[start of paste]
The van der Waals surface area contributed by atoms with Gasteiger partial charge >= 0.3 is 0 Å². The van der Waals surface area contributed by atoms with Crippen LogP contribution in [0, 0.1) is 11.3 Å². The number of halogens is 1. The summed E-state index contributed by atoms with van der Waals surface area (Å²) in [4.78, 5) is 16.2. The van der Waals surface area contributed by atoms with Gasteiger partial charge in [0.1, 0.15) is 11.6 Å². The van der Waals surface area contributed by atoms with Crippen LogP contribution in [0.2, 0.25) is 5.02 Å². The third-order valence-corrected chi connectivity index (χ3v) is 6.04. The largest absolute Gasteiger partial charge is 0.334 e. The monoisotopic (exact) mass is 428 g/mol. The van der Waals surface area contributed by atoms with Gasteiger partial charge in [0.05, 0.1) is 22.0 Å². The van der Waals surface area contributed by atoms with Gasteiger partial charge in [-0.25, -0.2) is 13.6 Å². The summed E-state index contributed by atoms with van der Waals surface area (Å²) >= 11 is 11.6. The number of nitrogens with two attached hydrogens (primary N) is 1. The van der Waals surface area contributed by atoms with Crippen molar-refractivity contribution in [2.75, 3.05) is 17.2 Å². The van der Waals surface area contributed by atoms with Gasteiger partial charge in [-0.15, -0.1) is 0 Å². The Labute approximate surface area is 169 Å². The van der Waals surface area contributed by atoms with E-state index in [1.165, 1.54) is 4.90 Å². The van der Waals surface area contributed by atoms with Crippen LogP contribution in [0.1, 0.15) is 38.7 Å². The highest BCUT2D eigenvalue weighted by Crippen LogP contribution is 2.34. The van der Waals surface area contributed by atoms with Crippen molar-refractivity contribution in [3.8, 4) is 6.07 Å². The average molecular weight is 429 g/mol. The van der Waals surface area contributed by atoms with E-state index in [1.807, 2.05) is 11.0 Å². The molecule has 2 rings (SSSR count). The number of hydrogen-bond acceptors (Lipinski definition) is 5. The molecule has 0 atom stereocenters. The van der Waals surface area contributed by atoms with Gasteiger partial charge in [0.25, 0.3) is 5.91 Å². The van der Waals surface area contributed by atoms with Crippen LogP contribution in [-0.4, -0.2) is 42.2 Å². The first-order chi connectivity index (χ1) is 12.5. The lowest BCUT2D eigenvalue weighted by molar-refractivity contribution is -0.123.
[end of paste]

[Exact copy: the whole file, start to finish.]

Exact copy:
The van der Waals surface area contributed by atoms with Gasteiger partial charge >= 0.3 is 0 Å². The van der Waals surface area contributed by atoms with Crippen LogP contribution in [0, 0.1) is 11.3 Å². The number of halogens is 1. The summed E-state index contributed by atoms with van der Waals surface area (Å²) in [4.78, 5) is 16.2. The van der Waals surface area contributed by atoms with Gasteiger partial charge in [0.1, 0.15) is 11.6 Å². The van der Waals surface area contributed by atoms with Crippen LogP contribution in [0.2, 0.25) is 5.02 Å². The third-order valence-corrected chi connectivity index (χ3v) is 6.04. The largest absolute Gasteiger partial charge is 0.334 e. The monoisotopic (exact) mass is 428 g/mol. The van der Waals surface area contributed by atoms with Gasteiger partial charge in [0.05, 0.1) is 22.0 Å². The van der Waals surface area contributed by atoms with Gasteiger partial charge in [-0.25, -0.2) is 13.6 Å². The summed E-state index contributed by atoms with van der Waals surface area (Å²) >= 11 is 11.6. The number of nitrogens with two attached hydrogens (primary N) is 1. The van der Waals surface area contributed by atoms with Crippen molar-refractivity contribution in [2.75, 3.05) is 17.2 Å². The van der Waals surface area contributed by atoms with Gasteiger partial charge in [-0.15, -0.1) is 0 Å². The Labute approximate surface area is 169 Å². The van der Waals surface area contributed by atoms with E-state index in [1.165, 1.54) is 4.90 Å². The van der Waals surface area contributed by atoms with Crippen LogP contribution in [0.1, 0.15) is 38.7 Å². The highest BCUT2D eigenvalue weighted by Crippen LogP contribution is 2.34. The van der Waals surface area contributed by atoms with Crippen molar-refractivity contribution in [3.8, 4) is 6.07 Å². The average molecular weight is 429 g/mol. The van der Waals surface area contributed by atoms with E-state index in [1.807, 2.05) is 11.0 Å². The molecule has 2 rings (SSSR count). The number of hydrogen-bond acceptors (Lipinski definition) is 5. The molecule has 0 atom stereocenters. The van der Waals surface area contributed by atoms with Gasteiger partial charge in [0.25, 0.3) is 5.91 Å². The van der Waals surface area contributed by atoms with Crippen LogP contribution in [-0.4, -0.2) is 42.2 Å². The first-order chi connectivity index (χ1) is 12.5. The lowest BCUT2D eigenvalue weighted by molar-refractivity contribution is -0.123.